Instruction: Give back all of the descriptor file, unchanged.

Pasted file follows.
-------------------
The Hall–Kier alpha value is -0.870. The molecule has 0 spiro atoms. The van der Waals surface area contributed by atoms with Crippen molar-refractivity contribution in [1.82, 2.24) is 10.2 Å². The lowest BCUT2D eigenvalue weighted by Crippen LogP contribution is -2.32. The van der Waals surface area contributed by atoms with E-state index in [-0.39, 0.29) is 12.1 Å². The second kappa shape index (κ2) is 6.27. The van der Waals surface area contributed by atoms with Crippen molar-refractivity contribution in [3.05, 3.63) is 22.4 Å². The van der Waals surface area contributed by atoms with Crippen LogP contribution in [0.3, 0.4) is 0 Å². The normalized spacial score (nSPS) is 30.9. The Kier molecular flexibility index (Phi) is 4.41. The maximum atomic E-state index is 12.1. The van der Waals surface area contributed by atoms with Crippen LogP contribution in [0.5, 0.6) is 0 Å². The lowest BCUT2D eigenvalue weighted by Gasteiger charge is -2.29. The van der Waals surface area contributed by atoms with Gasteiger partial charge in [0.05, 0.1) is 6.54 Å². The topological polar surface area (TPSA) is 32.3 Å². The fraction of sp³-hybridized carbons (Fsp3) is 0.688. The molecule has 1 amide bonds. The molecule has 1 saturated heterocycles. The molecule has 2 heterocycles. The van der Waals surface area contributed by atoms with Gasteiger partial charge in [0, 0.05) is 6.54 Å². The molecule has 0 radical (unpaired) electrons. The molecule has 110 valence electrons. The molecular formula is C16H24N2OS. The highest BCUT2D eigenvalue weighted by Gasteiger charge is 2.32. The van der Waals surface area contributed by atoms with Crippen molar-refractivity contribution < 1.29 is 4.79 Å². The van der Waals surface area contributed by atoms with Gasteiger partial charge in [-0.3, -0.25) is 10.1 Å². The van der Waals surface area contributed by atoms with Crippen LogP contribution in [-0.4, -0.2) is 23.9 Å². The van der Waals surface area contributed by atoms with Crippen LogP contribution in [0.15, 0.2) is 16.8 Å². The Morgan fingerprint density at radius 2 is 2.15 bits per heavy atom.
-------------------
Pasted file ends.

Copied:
The Hall–Kier alpha value is -0.870. The molecule has 0 spiro atoms. The van der Waals surface area contributed by atoms with Crippen molar-refractivity contribution in [1.82, 2.24) is 10.2 Å². The lowest BCUT2D eigenvalue weighted by Crippen LogP contribution is -2.32. The van der Waals surface area contributed by atoms with E-state index in [-0.39, 0.29) is 12.1 Å². The second kappa shape index (κ2) is 6.27. The van der Waals surface area contributed by atoms with Crippen molar-refractivity contribution in [3.05, 3.63) is 22.4 Å². The van der Waals surface area contributed by atoms with Crippen LogP contribution in [0.3, 0.4) is 0 Å². The normalized spacial score (nSPS) is 30.9. The Kier molecular flexibility index (Phi) is 4.41. The maximum atomic E-state index is 12.1. The van der Waals surface area contributed by atoms with Crippen LogP contribution in [0.5, 0.6) is 0 Å². The lowest BCUT2D eigenvalue weighted by Gasteiger charge is -2.29. The van der Waals surface area contributed by atoms with Gasteiger partial charge in [0.05, 0.1) is 6.54 Å². The topological polar surface area (TPSA) is 32.3 Å². The fraction of sp³-hybridized carbons (Fsp3) is 0.688. The molecule has 1 amide bonds. The molecule has 1 saturated heterocycles. The molecule has 2 heterocycles. The van der Waals surface area contributed by atoms with Gasteiger partial charge in [0, 0.05) is 6.54 Å². The molecule has 0 radical (unpaired) electrons. The molecule has 110 valence electrons. The molecular formula is C16H24N2OS. The highest BCUT2D eigenvalue weighted by Gasteiger charge is 2.32. The van der Waals surface area contributed by atoms with Crippen molar-refractivity contribution < 1.29 is 4.79 Å². The van der Waals surface area contributed by atoms with Gasteiger partial charge in [-0.3, -0.25) is 10.1 Å². The van der Waals surface area contributed by atoms with Crippen LogP contribution in [-0.4, -0.2) is 23.9 Å². The van der Waals surface area contributed by atoms with Crippen LogP contribution in [0.15, 0.2) is 16.8 Å². The Morgan fingerprint density at radius 2 is 2.15 bits per heavy atom.